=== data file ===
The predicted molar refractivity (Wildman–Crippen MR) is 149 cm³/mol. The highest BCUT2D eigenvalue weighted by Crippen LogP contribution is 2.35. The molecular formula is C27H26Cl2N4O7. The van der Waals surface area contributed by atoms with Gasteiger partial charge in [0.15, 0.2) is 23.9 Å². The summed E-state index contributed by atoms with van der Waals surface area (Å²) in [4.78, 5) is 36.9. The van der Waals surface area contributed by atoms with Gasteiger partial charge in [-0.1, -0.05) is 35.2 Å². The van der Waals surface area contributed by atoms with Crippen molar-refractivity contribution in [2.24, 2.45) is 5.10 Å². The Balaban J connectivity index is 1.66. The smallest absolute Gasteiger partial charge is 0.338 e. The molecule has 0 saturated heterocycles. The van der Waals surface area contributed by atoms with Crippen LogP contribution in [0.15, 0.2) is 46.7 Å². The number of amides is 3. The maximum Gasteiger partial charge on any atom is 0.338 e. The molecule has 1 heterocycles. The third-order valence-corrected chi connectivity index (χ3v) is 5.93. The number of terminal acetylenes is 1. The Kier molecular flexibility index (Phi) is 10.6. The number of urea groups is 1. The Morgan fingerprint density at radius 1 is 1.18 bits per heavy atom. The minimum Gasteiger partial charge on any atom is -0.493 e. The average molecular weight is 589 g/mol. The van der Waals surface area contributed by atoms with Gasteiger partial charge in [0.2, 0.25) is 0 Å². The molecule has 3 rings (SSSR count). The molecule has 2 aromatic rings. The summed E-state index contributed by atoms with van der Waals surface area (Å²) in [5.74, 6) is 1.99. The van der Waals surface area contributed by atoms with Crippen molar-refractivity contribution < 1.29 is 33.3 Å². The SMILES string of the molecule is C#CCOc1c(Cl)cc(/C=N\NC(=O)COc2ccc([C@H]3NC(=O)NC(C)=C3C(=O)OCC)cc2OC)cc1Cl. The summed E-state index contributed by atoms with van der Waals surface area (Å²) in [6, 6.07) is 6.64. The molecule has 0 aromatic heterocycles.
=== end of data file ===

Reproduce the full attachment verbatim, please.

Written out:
The predicted molar refractivity (Wildman–Crippen MR) is 149 cm³/mol. The highest BCUT2D eigenvalue weighted by Crippen LogP contribution is 2.35. The molecular formula is C27H26Cl2N4O7. The van der Waals surface area contributed by atoms with Gasteiger partial charge in [0.15, 0.2) is 23.9 Å². The summed E-state index contributed by atoms with van der Waals surface area (Å²) in [4.78, 5) is 36.9. The van der Waals surface area contributed by atoms with Gasteiger partial charge in [-0.1, -0.05) is 35.2 Å². The van der Waals surface area contributed by atoms with Crippen molar-refractivity contribution in [2.24, 2.45) is 5.10 Å². The Balaban J connectivity index is 1.66. The smallest absolute Gasteiger partial charge is 0.338 e. The molecule has 0 saturated heterocycles. The van der Waals surface area contributed by atoms with Crippen LogP contribution in [0.15, 0.2) is 46.7 Å². The number of amides is 3. The maximum Gasteiger partial charge on any atom is 0.338 e. The molecule has 1 heterocycles. The third-order valence-corrected chi connectivity index (χ3v) is 5.93. The number of terminal acetylenes is 1. The Kier molecular flexibility index (Phi) is 10.6. The number of urea groups is 1. The Morgan fingerprint density at radius 1 is 1.18 bits per heavy atom. The minimum Gasteiger partial charge on any atom is -0.493 e. The average molecular weight is 589 g/mol. The van der Waals surface area contributed by atoms with Gasteiger partial charge in [0.2, 0.25) is 0 Å². The molecule has 3 rings (SSSR count). The molecule has 2 aromatic rings. The summed E-state index contributed by atoms with van der Waals surface area (Å²) in [5.74, 6) is 1.99. The van der Waals surface area contributed by atoms with Crippen molar-refractivity contribution < 1.29 is 33.3 Å². The SMILES string of the molecule is C#CCOc1c(Cl)cc(/C=N\NC(=O)COc2ccc([C@H]3NC(=O)NC(C)=C3C(=O)OCC)cc2OC)cc1Cl. The summed E-state index contributed by atoms with van der Waals surface area (Å²) in [6, 6.07) is 6.64. The molecule has 0 aromatic heterocycles.